The fourth presents yet another par 5 with challenge being provided by a tree-lined fairway, center bunker and a large complex of sand protecting the right side of the green. This green is reachable in 2 for some and provides a great scoring opportunity. This video shows a flyover down the fairway of 4 with the 3rd hole visible on the right.

The par 3 fifth and par 4 sixth are holes that require accuracy off the tee. Both of their green complexes are guarded by intimidating bunkers that will swallow your ball if given the chance. Two more sod faced bunkers greet you on the par 3 but the size of the green provides the opportunity to mishit and still be putting for birdie.

An elevated tee shot looks down at the 5th hole.

I like to think of the 7th as the “Drawer’s Delight.” A dogleg left par 4, it is the number-one handicap. A carry over marshlands off the tee and long second shot will leave you happy walking away with a par on this hole. While the green is relatively unguarded the length of this hole provides all the challenge that is needed.

Tee box view of the 7th hole as it snakes to the left.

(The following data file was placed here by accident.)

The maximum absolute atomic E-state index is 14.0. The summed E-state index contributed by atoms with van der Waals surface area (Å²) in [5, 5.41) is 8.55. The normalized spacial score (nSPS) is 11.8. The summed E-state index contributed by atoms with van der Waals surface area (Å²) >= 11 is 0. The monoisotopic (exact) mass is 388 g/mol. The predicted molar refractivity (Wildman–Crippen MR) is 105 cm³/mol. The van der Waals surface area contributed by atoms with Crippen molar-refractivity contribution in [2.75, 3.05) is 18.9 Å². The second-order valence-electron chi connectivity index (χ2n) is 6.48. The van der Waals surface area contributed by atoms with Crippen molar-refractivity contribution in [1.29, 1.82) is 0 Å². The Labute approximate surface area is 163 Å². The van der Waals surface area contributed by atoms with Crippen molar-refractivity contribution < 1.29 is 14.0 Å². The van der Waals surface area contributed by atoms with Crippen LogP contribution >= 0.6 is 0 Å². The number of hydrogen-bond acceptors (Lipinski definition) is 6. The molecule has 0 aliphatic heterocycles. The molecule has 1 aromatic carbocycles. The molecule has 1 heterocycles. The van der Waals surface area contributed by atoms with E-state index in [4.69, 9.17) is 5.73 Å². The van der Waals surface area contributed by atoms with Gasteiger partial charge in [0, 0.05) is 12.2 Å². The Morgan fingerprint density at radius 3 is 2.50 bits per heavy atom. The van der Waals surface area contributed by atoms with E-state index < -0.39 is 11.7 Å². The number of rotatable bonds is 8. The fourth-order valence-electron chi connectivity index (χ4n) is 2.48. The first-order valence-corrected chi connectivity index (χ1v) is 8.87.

The 8th hole provides a bit of a break after walking off the difficult 7th. This par 4 has sloped fairway edges providing a funnel for most shots to find the fairway. The green complex is free of sand but be wary of the slope. A short or long shot will surely run off into collection areas leading to a difficult chip onto its multi-tiered green.

Aerial shot of the 8th green as the morning mist burns off the lake.

To round out the front 9 is one of my favorite holes on the course. This short par 4 is uphill from the start with a great combination of bunkers, fescue and a tiered green. If you are in control of your wedge game this hole sets up as a great birdie opportunity.

Great looking sod bunkers guard the approach to no. 9 green.

Fade players will finally get a chance to take advantage of a hole shape as they step to the tee on 10. This uphill par 4 is guarded with a myriad of fairway bunkers but a relatively open green. The entire complex is surrounded by high walls and sloping grass depressions that give it a visually daunting appearance when looking up from the fairway.

Aerial view of 10

Yet again designed to appeal to the draw player, the 11th is a long par 5 that becomes reachable if an accurate tee shot is hit. This hole has some incredible topography which can only really be appreciated from the air. I also found the green-side bunker and fescue area to look amazing. This was one of my favorite holes to photograph.

Hole 11 on the right and hole 12 on left.

Holes 12 and 13 play as a long par 4 and par 3 making them some of the most challenging on the course, in my opinion. Both holes demand accurate tee shots and great putting simply to make par. The green complexes for each are built on significant plateaus with any misses leading to tough recoveries.

A glimpse through the pines at 13 green.